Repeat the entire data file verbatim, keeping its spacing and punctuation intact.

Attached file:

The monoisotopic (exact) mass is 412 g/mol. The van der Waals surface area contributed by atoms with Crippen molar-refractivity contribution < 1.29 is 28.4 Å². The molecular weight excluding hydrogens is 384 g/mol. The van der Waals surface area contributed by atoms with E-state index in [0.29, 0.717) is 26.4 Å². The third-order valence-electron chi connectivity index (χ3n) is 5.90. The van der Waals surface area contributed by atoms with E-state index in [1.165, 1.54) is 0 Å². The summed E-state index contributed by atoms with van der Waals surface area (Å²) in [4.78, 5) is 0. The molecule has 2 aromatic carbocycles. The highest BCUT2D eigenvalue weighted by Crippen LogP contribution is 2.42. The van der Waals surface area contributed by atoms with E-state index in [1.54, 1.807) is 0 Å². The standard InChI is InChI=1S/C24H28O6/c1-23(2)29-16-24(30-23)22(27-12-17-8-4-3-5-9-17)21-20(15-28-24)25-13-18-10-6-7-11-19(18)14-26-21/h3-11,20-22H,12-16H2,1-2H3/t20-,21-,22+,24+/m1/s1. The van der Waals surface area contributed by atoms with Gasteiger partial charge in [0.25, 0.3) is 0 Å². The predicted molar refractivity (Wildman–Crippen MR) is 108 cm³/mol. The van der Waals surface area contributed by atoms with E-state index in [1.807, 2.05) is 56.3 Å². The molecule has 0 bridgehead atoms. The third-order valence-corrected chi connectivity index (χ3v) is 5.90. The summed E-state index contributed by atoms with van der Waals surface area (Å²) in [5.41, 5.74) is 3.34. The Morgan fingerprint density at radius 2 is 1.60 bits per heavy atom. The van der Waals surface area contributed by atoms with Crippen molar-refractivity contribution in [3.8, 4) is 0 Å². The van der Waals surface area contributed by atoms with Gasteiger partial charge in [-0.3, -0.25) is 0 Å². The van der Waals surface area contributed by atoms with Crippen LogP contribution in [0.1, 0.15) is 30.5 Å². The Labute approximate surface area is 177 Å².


The monoisotopic (exact) mass is 412 g/mol. The van der Waals surface area contributed by atoms with Crippen molar-refractivity contribution < 1.29 is 28.4 Å². The molecular weight excluding hydrogens is 384 g/mol. The van der Waals surface area contributed by atoms with E-state index in [0.29, 0.717) is 26.4 Å². The third-order valence-electron chi connectivity index (χ3n) is 5.90. The van der Waals surface area contributed by atoms with E-state index in [1.165, 1.54) is 0 Å². The summed E-state index contributed by atoms with van der Waals surface area (Å²) in [4.78, 5) is 0. The molecule has 2 aromatic carbocycles. The highest BCUT2D eigenvalue weighted by Crippen LogP contribution is 2.42. The van der Waals surface area contributed by atoms with E-state index in [1.54, 1.807) is 0 Å². The standard InChI is InChI=1S/C24H28O6/c1-23(2)29-16-24(30-23)22(27-12-17-8-4-3-5-9-17)21-20(15-28-24)25-13-18-10-6-7-11-19(18)14-26-21/h3-11,20-22H,12-16H2,1-2H3/t20-,21-,22+,24+/m1/s1. The van der Waals surface area contributed by atoms with Gasteiger partial charge in [0.25, 0.3) is 0 Å². The predicted molar refractivity (Wildman–Crippen MR) is 108 cm³/mol. The van der Waals surface area contributed by atoms with E-state index in [1.807, 2.05) is 56.3 Å². The molecule has 0 bridgehead atoms. The third-order valence-corrected chi connectivity index (χ3v) is 5.90. The summed E-state index contributed by atoms with van der Waals surface area (Å²) in [5.41, 5.74) is 3.34. The Morgan fingerprint density at radius 2 is 1.60 bits per heavy atom. The van der Waals surface area contributed by atoms with Crippen molar-refractivity contribution in [3.8, 4) is 0 Å². The van der Waals surface area contributed by atoms with Gasteiger partial charge in [-0.3, -0.25) is 0 Å². The van der Waals surface area contributed by atoms with Crippen LogP contribution in [0.1, 0.15) is 30.5 Å². The Labute approximate surface area is 177 Å².